Loveg. Indeed, Sir, I think she is. Nothing can please her better, than the intended marriages of her son and daughter; while she is so much concerned at the union designed between Will Frolic and Miss Patty. But it seems that several bad matches have taken place in Mapleton, and its neighbourhood of late : I am surprised, however, if in this world we are to be surprised at any thing, that good tempered, humble young woman, Rachael Meek, the linen-draper's daughter, should have consented to marry that strange dogmatic young chap, Jack Positive, the lawyer.

Consid. Ah, Sir! love is blind : I believe the unhappy young woman heartily repents of it. If ever she presumes to give her advice, she is snapped at directly.He will say, “Madam, when I need your advice, I will ask it-till then, I shall act as I like best.”

Lovey. What must one of her humble, and tender

mind feel, under such contemptuous and cruel treatment.

Consid. Sir, he will do worse than all this. If the poor innocent creature asks a question, his answer will be, “I shall do as I like best.” If he should venture upon any wrong, or wild pursuits, as obstinacy frequently misguides him, and she begins with ever so much meekness to expostulate, his answer will be, "I shall not be guided by a woman.” Then, lest she should further provoke him, she very wisely keeps silent, only now and then drops a tear.

Far. Poor dear creature, she must have a dog's life of it.

Consid. I dare say a much worse life than your dog leads ; for whatever he commands must be observed, be it ever so absurd ; and when he has burned his fingers by his own folly, he will blame her that she did not consult with him ; while he appears so little to respect her judgment, as not to allow her to go to market to provide for the family, but under his orders and directions.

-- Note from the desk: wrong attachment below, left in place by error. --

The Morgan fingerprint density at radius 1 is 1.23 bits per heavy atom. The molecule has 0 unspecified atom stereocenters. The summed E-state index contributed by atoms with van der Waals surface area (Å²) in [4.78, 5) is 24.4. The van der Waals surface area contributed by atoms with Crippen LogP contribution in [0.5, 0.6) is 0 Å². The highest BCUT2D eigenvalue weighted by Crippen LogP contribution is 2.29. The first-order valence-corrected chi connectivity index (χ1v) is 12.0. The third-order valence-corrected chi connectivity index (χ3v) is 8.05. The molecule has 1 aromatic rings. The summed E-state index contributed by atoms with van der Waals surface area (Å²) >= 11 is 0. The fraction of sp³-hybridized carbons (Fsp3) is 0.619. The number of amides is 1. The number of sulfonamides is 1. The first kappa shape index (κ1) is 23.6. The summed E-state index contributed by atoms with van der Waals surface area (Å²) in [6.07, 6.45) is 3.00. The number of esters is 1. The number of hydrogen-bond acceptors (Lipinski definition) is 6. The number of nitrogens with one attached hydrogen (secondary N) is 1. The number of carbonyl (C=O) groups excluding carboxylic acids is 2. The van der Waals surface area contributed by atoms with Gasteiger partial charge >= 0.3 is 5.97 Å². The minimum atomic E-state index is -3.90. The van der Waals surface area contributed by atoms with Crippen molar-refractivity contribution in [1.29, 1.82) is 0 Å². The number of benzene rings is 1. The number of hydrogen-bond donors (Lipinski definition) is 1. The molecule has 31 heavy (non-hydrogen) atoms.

Loveg. Better to be a beast of burder, than the wife of such a man.

If “ wives are to be in subjection,” yet they are not doomed to be the abject slaves of such abominable tyrants. But it seems that her father was always against the match.

Far. Ah ! fathers can't at all times, get their children to follow their advice; we are a stiff-necked generation ; but to my mind, that was another strange match on the contrary side of the question, when my poor tailor, Simon Simple, married Fanny Pert, the milliner; for though he makes the breeches, yet all the folk say, she is determined to wear them.

Traf. Why, he has been the tailor for our family for some time ; and while he does not want for a share of good sense, yet, being of a meek and harmless disposition, he has unfortunately given the rod out of his own hands, and then she flogs him well for his folly. Once when iny son Billy went to their house about a job, he told a strange story on his return.

Consid. What was it, Sir ?

Traf. Why, the door being a little a-jar, he heard her cry,

“Simon! why, Simon ! what are you at; why don't you come down directly? young Mr. Traffic is here; I shan't stand bawling after you all day." And when he gave her to understand that he had overheard her coarse way of talk to her husband, she blushed, and said, “she did not mean to scold him, and that it was only the tone of her voice that made him think so,

and that they lived very happy together.

Consid. Happy! how can he be happy, while she is dinning his cars all the day with her impertinent and noisy talk, and with her insulting reflections ! I believe that all his happiness consists in patiently suffering himself to be hen-pecked whenever she pleases, without saying a word in his own behalf.

Far. There is another match nearly of the same sort, which is quite as bad. You know a Mr. Placid, that married Miss Fury. By all accounts, what a life she leads the poor gentleman! I am told, there is not a bigger termagant in the town.

Consid. I know the unfortunate man very well. If ever he thwarts her, directly she is the downright tiger. She hears not a word of reason, but falls into a terrible passion, and then cries, out of mad revenge.

Traf. What can he do with such a creature ?

Consid. Why, he puts her in good humour again as soon as he can; and in order to keep a little peace, is obliged to submit to all her whims and projects, and let her have her own way in every thing.--And all that won't do.

Far. Why, to my mind, she must be worse than the